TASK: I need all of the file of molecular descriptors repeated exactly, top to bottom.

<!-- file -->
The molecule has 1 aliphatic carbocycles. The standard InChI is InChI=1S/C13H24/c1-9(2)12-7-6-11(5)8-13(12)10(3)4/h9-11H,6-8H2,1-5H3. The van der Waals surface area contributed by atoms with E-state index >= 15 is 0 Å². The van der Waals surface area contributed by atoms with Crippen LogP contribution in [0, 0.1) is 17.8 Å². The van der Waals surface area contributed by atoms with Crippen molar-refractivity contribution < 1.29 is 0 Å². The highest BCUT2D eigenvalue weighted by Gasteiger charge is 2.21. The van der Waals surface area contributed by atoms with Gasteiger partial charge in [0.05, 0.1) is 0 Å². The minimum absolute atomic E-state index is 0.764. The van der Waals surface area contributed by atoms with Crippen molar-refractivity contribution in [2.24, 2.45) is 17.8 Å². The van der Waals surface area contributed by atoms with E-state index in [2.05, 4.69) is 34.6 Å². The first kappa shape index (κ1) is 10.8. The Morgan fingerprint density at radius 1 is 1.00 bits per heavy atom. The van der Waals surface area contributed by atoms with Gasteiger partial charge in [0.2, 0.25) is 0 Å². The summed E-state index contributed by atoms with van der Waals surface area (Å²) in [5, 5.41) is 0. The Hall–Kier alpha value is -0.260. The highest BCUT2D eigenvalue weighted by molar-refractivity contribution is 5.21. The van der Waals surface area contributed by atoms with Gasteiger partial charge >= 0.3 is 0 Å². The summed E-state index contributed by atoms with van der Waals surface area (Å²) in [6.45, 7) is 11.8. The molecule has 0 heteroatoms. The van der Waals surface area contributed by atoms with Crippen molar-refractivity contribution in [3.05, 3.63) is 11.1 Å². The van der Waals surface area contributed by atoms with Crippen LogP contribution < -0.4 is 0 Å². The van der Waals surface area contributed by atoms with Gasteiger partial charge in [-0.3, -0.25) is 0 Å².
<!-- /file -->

The molecule has 1 aliphatic carbocycles. The standard InChI is InChI=1S/C13H24/c1-9(2)12-7-6-11(5)8-13(12)10(3)4/h9-11H,6-8H2,1-5H3. The van der Waals surface area contributed by atoms with E-state index >= 15 is 0 Å². The van der Waals surface area contributed by atoms with Crippen LogP contribution in [0, 0.1) is 17.8 Å². The van der Waals surface area contributed by atoms with Crippen molar-refractivity contribution < 1.29 is 0 Å². The highest BCUT2D eigenvalue weighted by Gasteiger charge is 2.21. The van der Waals surface area contributed by atoms with Gasteiger partial charge in [0.05, 0.1) is 0 Å². The minimum absolute atomic E-state index is 0.764. The van der Waals surface area contributed by atoms with Crippen molar-refractivity contribution in [2.24, 2.45) is 17.8 Å². The van der Waals surface area contributed by atoms with E-state index in [2.05, 4.69) is 34.6 Å². The first kappa shape index (κ1) is 10.8. The Morgan fingerprint density at radius 1 is 1.00 bits per heavy atom. The van der Waals surface area contributed by atoms with Gasteiger partial charge in [0.2, 0.25) is 0 Å². The summed E-state index contributed by atoms with van der Waals surface area (Å²) in [5, 5.41) is 0. The Hall–Kier alpha value is -0.260. The highest BCUT2D eigenvalue weighted by molar-refractivity contribution is 5.21. The van der Waals surface area contributed by atoms with Gasteiger partial charge >= 0.3 is 0 Å². The summed E-state index contributed by atoms with van der Waals surface area (Å²) in [6.45, 7) is 11.8. The molecule has 0 heteroatoms. The van der Waals surface area contributed by atoms with Crippen molar-refractivity contribution in [3.05, 3.63) is 11.1 Å². The van der Waals surface area contributed by atoms with Crippen LogP contribution < -0.4 is 0 Å². The van der Waals surface area contributed by atoms with Gasteiger partial charge in [-0.3, -0.25) is 0 Å².